Friday, 16 April 2010

Clegg wins first TV debate by a mile

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Well after all the hype and fuss, the Prime Ministerial Debates on TV turned out to be fascinating for the hacks and politicos and vaguely interesting for the rest of the 9 million who tuned in to ITV. Alastair Campbell [Ed - After comment below Stewart!] the host was very annoying with his shouting at the candidates and constantly uinterrupting them, just as they sometimes were getting into interesting exchanges. He seemed desperate to hurry them through the prescribed agenda and list of questions, rather than professionally guiding the event and making it more natural.
Gordon Brown, Nick Clegg and David Cameron

Nick Clegg won it by a mile. Generally relaxed, confident and full of clear ideas. Yes there was less pressure on him to perform but hey try saying that when you are up in front of the cameras on the most important hustings of your life. Heck the pressure was on all three. Clegg though worked the TV studio audience and whilst still indulged in a little of the yah boo politics, he generally stuck to substantive policy statements. The Lib Dems were ecstatic afterwards and so they should be, Clegg deserves to take the plaudits after that performance.

Now for David Cameron. I was amazed at how poor he performed. He didn’t seem comfortable sandwiched between the other two. He gave luke warm answers and was too feeble when Brown tried to attack him. Cameron clearly was feeling the pressure and keen (if not desperate) not to drop a clanger that could cost him the election. Unfortunately, that wariness came over and he looked blown away by the cock sure confidence of Clegg next to him. Cameron was the biggest loser of the night.
Gordon Brown lived up to expectations, which were pretty low. Gordon is no Tony and it showed. He tried very hard to land a few punches by drawing Cameron on the specifics of where the Tory cuts of £6 billion would land within 9 months of coming to power. Brown gave substantive replies but his delivery was clunky. But that’s just the way he is and no one could seriously expect him over night to turn into JFK. So overall I thought he did better than expected.

So the key question now is what will happen to the opinion polls?

YouGov poll afterwards gave Clegg 43%, Cameron 26% and Brown 20% in terms of who won the debate. The Times Populus poll gave Clegg an even big lead. That may give the Lib Dems a shot in the arm of 2 or 3 points (after the polls settle down) over the coming week. The chances are that if say they go up by 3% then 2% will come from the Tory support and 1% from Labour.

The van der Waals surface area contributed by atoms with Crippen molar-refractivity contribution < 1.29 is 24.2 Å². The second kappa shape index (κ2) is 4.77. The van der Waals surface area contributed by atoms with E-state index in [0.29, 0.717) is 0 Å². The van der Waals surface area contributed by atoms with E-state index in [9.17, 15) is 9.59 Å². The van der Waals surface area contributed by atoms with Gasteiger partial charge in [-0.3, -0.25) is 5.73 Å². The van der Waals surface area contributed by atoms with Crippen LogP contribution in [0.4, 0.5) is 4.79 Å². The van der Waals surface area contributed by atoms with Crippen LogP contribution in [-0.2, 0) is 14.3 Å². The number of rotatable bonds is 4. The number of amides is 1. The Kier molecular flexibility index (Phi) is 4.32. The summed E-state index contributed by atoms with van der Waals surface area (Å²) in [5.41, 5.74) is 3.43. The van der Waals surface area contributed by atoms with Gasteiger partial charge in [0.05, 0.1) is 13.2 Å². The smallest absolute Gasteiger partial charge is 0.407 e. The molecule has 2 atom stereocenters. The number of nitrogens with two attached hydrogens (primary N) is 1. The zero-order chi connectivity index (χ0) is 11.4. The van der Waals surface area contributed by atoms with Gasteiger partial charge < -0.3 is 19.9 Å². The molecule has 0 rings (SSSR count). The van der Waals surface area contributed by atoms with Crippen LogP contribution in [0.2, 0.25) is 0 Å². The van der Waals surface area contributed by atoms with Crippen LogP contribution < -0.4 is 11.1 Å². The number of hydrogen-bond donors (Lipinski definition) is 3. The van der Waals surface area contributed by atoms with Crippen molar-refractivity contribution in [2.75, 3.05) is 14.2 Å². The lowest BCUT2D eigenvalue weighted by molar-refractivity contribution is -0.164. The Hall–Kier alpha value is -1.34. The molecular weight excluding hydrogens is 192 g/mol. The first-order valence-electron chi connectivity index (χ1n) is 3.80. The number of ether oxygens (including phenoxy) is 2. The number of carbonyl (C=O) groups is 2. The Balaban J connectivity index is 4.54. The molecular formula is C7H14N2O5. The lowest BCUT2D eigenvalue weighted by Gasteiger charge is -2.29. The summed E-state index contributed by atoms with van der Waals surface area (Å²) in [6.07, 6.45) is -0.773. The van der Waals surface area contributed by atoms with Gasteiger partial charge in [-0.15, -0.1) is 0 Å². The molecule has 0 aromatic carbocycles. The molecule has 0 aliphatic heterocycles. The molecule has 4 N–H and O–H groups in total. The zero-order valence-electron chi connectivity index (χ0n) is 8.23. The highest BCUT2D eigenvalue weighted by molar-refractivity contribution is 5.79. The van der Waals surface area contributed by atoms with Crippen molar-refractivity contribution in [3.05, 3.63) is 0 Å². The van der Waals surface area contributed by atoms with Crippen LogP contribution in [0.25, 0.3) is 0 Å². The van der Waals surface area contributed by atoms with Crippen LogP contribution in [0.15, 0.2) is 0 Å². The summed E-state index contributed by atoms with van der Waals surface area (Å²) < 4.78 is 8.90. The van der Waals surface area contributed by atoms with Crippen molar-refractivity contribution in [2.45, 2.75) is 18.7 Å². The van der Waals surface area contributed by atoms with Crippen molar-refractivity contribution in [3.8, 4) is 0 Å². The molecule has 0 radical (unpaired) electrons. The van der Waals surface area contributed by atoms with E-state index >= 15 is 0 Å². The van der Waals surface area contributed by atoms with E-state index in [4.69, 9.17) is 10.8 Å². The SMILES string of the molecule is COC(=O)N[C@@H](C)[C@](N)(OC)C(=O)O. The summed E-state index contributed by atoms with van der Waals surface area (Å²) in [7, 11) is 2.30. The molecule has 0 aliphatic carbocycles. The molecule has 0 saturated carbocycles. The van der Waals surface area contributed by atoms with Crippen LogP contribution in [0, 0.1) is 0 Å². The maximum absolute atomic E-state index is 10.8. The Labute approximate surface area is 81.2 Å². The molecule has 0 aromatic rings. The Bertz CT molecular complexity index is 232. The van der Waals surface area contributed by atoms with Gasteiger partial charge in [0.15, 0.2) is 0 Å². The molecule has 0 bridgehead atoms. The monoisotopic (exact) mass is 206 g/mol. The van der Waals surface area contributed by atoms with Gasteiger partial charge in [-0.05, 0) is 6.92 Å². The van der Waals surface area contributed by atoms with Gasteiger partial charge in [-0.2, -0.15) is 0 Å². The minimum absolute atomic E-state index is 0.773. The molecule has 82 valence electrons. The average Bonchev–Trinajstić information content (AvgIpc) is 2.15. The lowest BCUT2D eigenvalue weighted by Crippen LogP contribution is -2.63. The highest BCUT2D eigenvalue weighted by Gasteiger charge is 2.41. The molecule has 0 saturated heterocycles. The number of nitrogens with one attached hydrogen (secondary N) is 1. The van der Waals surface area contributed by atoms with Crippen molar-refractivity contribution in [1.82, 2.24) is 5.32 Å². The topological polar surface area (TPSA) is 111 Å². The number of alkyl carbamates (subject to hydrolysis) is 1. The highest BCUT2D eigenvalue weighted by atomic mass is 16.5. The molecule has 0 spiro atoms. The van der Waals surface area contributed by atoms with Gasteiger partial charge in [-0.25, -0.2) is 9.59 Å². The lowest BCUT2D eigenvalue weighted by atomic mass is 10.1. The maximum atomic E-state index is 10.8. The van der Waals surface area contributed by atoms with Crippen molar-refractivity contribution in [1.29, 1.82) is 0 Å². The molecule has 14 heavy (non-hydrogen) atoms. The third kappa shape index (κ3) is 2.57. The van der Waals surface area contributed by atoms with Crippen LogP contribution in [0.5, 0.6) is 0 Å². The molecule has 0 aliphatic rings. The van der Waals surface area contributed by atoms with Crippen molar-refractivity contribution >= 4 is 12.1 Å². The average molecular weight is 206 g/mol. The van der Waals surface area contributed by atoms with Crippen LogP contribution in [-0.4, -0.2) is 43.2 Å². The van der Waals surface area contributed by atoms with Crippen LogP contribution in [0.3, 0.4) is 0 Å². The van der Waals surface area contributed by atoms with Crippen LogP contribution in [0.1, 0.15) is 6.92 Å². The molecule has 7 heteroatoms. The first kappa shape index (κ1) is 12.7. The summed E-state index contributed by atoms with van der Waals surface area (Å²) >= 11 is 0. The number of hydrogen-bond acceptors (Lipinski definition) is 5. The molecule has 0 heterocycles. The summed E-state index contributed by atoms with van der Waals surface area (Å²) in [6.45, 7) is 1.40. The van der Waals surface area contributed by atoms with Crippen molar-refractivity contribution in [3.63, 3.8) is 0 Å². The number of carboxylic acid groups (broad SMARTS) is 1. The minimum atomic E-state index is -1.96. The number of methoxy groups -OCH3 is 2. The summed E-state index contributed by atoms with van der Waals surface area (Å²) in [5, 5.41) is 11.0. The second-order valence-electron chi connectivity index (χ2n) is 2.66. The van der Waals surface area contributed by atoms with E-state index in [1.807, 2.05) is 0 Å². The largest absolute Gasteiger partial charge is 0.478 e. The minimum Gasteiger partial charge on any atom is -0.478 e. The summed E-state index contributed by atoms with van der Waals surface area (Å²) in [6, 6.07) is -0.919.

Whilst the polls are bouncing around it is very difficult to decide where they currently are now. However, if we take say the BBC Tracker then yesterday Conservatives 39%, Labour 32%, Lib Dem 20%.

Already today that has changed to Con 37%, Lab 31%, Lib Dem 21%. I suspect that the Lib Dems may even edge up another point or so in the next few days.

On a rough and ready uniform swing over the country:-
Party
Seats
Con
285 seats
Lab
278 seats
Lib Dem
58 seats
Other
29 seats
Total
650 seats

This gives us a hung parliament with Cameron 41 seats short of the magic 326 to form an outright party. However if Brown can do the deal with Clegg then Lab-Lib Dem have 336 seats and would have a working majority (for now).

Note – If the Conservatives lose 1 point and the Lib Dems gain 1 point directly (Con 36%, Lab 31%, Lib Dem 22%) the numbers change as follows:-

Party
Seats
Con
271 seats
Lab
291 seats
Lib Dem
59 seats
Other
29 seats
Total
650 seats

Whilst the Lib Dems may gain one extra seat the Conservatives lose 14 seats and Labour gain 13 seats putting Brown in the driving seat with a potential 350 Coalition majority. All of this, of course, is based on uniform swings across the country, which simply will not happen. There will be umpteen local variations BUT the message is clear; if Clegg does well in the next two debates and continues to snick a point or two off the Conservatives then Cameron’s expectation of the keys to Number Ten will start to collapse. 

No wonder Peter Mandelson looks so quietly confident as he trails Brown around the studios watching over him do the interviews.